A Fine Time
You might say that I am a born-again modeler. I left the hobby almost ten years ago when I went to college. School work, then marriage, coupled with moving from one small apartment to another made it difficult to do any modeling. Only within the last year or so have I had both the time and space to get back into this hobby.
I thought I had kept up to date with things, but when I started building kits again I discovered that things had changed. When I left, modeling seemed to be in a decline. New models were becoming fewer and fewer, and the variety was dwindling as well, which was a pity, because the kit quality was beginning to improve, with etched panel lines and good engineering. Photoetch brass and resin details were just coming onto the market, and most of the modelers I knew back then looked down on them as the easy way out, preferring to do it the old fashioned way with plastic rod and card stock.
Step forward ten years, and I am immediately struck by the huge variety in front of my eyes. Being a die-hard 1/72 modeler, I cant believe the amount of new injection kits out that 10 years ago would have been a fantasy. Everything from the Pfalz D.XII to an FF-1 to a J-35 and F-86D has been done, and done to an incredible level of detail. Those brass and resin detail sets that were looked down upon 10 years ago are now in proliferation, and instead of being derided are almost essential.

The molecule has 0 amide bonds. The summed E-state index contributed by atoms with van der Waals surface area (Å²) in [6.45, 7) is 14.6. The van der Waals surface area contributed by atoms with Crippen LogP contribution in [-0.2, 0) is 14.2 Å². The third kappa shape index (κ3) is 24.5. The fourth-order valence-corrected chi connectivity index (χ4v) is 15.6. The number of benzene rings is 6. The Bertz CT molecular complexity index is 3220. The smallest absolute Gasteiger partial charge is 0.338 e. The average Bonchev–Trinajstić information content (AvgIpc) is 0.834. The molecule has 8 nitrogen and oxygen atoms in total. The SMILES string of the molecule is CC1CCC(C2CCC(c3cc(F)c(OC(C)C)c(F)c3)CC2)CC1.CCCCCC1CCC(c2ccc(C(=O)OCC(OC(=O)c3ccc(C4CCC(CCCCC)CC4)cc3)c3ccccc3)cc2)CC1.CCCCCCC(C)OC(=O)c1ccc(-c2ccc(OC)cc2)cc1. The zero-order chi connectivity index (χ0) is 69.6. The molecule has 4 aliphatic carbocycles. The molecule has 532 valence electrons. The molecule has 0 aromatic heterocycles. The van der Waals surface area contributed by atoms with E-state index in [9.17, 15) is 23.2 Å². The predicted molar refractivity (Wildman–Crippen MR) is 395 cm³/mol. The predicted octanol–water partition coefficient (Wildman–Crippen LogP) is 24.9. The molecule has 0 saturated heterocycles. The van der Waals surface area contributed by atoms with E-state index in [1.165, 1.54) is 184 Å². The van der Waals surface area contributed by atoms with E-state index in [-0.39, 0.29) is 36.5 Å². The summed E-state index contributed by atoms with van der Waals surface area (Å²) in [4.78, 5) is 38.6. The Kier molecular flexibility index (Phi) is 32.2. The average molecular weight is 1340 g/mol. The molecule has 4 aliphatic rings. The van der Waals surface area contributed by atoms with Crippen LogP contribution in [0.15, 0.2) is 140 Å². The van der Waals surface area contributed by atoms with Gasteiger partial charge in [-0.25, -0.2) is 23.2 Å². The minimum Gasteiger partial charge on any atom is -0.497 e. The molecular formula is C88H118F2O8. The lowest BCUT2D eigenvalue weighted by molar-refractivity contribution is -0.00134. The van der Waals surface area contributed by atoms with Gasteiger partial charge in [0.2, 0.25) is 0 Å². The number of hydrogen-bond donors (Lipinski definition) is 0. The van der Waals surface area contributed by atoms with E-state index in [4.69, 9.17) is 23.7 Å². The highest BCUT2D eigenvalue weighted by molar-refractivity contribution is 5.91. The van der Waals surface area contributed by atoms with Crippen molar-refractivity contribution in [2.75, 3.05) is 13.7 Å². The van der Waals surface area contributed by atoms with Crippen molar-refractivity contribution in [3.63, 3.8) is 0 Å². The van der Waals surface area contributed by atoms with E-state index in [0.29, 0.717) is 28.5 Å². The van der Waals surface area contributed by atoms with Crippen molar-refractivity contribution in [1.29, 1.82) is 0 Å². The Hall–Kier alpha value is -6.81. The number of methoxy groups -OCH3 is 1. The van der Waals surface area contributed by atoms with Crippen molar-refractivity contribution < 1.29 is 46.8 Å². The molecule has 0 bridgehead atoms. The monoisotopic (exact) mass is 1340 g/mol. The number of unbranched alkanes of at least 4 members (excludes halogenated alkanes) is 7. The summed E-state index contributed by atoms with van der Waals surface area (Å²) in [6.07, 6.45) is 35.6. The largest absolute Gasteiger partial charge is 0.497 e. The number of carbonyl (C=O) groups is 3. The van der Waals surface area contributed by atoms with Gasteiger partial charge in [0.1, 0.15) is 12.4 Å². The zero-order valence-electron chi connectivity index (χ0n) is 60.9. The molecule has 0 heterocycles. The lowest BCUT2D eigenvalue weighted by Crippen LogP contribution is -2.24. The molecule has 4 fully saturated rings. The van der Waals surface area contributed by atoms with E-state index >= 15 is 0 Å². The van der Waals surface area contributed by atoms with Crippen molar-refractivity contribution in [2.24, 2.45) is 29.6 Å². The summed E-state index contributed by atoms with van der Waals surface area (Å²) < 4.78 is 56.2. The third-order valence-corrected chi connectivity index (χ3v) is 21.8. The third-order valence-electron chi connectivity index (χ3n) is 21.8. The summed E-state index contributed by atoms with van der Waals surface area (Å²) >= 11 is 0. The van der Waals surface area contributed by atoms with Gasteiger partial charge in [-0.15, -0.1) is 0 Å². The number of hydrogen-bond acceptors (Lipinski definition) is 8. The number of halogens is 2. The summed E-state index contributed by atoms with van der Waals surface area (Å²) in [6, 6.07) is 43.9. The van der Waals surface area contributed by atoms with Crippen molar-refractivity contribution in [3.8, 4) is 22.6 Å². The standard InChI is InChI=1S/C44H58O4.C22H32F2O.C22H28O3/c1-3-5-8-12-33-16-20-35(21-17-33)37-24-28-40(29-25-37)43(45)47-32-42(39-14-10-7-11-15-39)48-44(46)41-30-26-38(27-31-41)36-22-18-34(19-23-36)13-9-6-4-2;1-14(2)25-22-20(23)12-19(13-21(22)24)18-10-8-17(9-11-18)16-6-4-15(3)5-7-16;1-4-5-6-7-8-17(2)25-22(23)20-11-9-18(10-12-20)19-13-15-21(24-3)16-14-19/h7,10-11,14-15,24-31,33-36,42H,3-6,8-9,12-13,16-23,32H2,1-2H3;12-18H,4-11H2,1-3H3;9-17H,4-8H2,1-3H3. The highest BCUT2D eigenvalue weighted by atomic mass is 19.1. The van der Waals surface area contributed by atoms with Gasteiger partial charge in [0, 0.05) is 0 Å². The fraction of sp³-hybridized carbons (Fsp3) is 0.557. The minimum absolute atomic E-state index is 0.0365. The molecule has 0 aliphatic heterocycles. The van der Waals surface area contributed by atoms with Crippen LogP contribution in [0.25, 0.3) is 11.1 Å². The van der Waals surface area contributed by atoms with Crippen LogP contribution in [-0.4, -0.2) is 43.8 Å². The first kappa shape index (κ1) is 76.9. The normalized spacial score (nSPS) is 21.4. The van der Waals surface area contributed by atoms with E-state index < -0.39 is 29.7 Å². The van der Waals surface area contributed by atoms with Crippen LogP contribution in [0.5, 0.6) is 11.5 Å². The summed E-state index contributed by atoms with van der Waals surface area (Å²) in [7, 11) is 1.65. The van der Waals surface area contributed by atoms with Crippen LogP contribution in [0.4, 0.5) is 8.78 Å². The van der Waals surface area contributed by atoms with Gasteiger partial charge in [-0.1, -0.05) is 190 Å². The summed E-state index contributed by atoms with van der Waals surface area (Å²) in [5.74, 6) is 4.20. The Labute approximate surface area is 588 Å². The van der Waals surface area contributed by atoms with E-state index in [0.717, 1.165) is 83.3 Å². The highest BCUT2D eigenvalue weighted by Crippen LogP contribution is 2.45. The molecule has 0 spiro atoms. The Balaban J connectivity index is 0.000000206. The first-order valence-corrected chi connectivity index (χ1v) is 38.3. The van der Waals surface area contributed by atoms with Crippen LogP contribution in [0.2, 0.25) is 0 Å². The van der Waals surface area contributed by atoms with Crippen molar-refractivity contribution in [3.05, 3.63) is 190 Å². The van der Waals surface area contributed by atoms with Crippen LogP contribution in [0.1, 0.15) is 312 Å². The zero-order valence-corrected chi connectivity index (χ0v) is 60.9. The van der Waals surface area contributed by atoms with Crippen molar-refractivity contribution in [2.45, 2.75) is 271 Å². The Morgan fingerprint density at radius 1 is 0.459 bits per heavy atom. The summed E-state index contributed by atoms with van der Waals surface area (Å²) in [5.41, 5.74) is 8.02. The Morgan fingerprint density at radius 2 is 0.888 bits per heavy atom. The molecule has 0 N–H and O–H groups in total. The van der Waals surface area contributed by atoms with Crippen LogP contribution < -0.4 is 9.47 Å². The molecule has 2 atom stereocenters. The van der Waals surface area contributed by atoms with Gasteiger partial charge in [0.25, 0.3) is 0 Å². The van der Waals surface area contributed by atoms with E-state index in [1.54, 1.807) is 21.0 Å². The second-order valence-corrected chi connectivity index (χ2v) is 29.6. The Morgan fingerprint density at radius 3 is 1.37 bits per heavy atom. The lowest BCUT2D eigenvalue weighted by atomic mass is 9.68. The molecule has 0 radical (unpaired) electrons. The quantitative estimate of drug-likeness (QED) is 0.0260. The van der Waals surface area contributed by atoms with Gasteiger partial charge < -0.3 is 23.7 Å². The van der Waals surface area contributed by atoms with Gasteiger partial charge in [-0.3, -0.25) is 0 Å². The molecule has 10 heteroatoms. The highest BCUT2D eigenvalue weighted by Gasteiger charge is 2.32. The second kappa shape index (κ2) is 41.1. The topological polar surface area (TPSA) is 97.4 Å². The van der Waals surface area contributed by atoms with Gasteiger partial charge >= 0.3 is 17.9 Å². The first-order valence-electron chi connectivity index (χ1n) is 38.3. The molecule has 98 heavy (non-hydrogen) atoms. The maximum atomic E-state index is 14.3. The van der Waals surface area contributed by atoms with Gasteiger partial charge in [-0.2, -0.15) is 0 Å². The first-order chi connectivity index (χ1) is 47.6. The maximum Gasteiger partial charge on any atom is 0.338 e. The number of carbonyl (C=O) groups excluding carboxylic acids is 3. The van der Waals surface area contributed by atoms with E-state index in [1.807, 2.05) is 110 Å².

With this explosion of great kits in such a short amount of time, those detail sets reduce the building time needed, allowing the modeler to remain at the same build/buy rate of about 1 to 10. If I tried to do all the detailing I did 10 years ago without brass or resin, I would be building one plane for every fifty bought! Resin and brass are also becoming the medium of full kits, too. Eduards Strip Down kits are stunning works of art that look like a quick and easy way to the insane asylum.
Resin, on the other hand, is opening doors to kits that we would otherwise never see. The level of detail that can be made in a resin kit easily rivals that of injection kits, and often times surpass it. The only difficulty is in the assembly, but even that isnt too hard. With resin, we are seeing such kits as the X-3 (finally!) and AM-1 Mauler, kits that no injection molded company would ever pick up because they could never recoup the cost of making the molds.
Ten years ago, the driving force behind kit manufacturers seemed to be coming out of Asia, with Japan and Korea both pushing the envelope in mold quality. While they are still putting out some great kits, I think that the current driving force is centered in Eastern Europe. Ten years ago, the Iron Curtain, while extremely rusty, was still up, and all we were seeing kit-wise was some poorly done Russian and Czechoslovakian kits that left much to be desired. Now, we have companies like MPM, Toko, and Dakoplast putting out kits that easily rival those of Hasegawa and Academy. With all of these great advances and incredible choices in kits, all I can say is that it is a fine time to come back to this hobby.